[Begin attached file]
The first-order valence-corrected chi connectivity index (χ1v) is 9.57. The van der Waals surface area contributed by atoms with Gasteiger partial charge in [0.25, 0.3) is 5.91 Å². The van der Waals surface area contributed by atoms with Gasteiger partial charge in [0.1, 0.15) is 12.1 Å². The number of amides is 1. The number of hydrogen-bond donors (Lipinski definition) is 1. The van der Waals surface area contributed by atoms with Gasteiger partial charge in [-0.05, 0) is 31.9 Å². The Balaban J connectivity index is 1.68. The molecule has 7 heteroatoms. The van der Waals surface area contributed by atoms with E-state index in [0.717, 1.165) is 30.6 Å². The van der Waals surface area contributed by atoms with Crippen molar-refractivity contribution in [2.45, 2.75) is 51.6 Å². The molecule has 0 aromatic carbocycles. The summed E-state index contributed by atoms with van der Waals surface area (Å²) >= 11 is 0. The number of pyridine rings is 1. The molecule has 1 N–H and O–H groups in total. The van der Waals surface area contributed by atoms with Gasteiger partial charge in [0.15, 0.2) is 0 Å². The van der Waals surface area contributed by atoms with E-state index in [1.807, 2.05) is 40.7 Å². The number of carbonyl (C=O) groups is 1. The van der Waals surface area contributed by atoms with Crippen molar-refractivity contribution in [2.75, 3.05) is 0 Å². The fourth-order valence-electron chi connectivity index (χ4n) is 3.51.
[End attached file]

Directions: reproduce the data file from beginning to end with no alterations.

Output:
The first-order valence-corrected chi connectivity index (χ1v) is 9.57. The van der Waals surface area contributed by atoms with Gasteiger partial charge in [0.25, 0.3) is 5.91 Å². The van der Waals surface area contributed by atoms with Gasteiger partial charge in [0.1, 0.15) is 12.1 Å². The number of amides is 1. The number of hydrogen-bond donors (Lipinski definition) is 1. The van der Waals surface area contributed by atoms with Gasteiger partial charge in [-0.05, 0) is 31.9 Å². The Balaban J connectivity index is 1.68. The molecule has 7 heteroatoms. The van der Waals surface area contributed by atoms with E-state index in [0.717, 1.165) is 30.6 Å². The van der Waals surface area contributed by atoms with Crippen molar-refractivity contribution in [2.45, 2.75) is 51.6 Å². The molecule has 0 aromatic carbocycles. The summed E-state index contributed by atoms with van der Waals surface area (Å²) >= 11 is 0. The number of pyridine rings is 1. The molecule has 1 N–H and O–H groups in total. The van der Waals surface area contributed by atoms with Gasteiger partial charge in [0.15, 0.2) is 0 Å². The van der Waals surface area contributed by atoms with E-state index in [1.807, 2.05) is 40.7 Å². The number of carbonyl (C=O) groups is 1. The van der Waals surface area contributed by atoms with Crippen molar-refractivity contribution in [2.75, 3.05) is 0 Å². The fourth-order valence-electron chi connectivity index (χ4n) is 3.51.